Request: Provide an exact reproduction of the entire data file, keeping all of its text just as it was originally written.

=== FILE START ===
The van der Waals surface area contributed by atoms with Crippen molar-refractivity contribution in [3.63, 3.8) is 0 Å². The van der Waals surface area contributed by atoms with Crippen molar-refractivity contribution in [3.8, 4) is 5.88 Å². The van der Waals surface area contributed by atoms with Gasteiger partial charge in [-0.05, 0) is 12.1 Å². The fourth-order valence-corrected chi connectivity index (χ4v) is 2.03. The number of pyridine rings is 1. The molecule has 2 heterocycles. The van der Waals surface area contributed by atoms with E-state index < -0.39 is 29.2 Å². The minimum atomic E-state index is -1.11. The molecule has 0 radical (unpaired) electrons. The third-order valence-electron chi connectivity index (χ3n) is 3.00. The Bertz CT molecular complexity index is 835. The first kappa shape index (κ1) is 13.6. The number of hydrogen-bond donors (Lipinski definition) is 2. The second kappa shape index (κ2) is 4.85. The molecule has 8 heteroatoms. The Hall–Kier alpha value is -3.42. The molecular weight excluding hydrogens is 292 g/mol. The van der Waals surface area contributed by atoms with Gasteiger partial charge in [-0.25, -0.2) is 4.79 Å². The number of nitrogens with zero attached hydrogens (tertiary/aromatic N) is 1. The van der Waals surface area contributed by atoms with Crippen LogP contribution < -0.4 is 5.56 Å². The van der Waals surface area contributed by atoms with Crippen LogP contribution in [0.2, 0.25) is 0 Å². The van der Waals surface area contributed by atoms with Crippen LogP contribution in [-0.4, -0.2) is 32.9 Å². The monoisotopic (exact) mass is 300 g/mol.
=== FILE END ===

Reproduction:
The van der Waals surface area contributed by atoms with Crippen molar-refractivity contribution in [3.63, 3.8) is 0 Å². The van der Waals surface area contributed by atoms with Crippen molar-refractivity contribution in [3.8, 4) is 5.88 Å². The van der Waals surface area contributed by atoms with Gasteiger partial charge in [-0.05, 0) is 12.1 Å². The fourth-order valence-corrected chi connectivity index (χ4v) is 2.03. The number of pyridine rings is 1. The molecule has 2 heterocycles. The van der Waals surface area contributed by atoms with E-state index < -0.39 is 29.2 Å². The minimum atomic E-state index is -1.11. The molecule has 0 radical (unpaired) electrons. The third-order valence-electron chi connectivity index (χ3n) is 3.00. The Bertz CT molecular complexity index is 835. The first kappa shape index (κ1) is 13.6. The number of hydrogen-bond donors (Lipinski definition) is 2. The second kappa shape index (κ2) is 4.85. The molecule has 8 heteroatoms. The Hall–Kier alpha value is -3.42. The molecular weight excluding hydrogens is 292 g/mol. The van der Waals surface area contributed by atoms with Gasteiger partial charge in [-0.25, -0.2) is 4.79 Å². The number of nitrogens with zero attached hydrogens (tertiary/aromatic N) is 1. The van der Waals surface area contributed by atoms with Crippen LogP contribution < -0.4 is 5.56 Å². The van der Waals surface area contributed by atoms with Crippen LogP contribution in [0.2, 0.25) is 0 Å². The van der Waals surface area contributed by atoms with Crippen LogP contribution in [-0.4, -0.2) is 32.9 Å². The monoisotopic (exact) mass is 300 g/mol.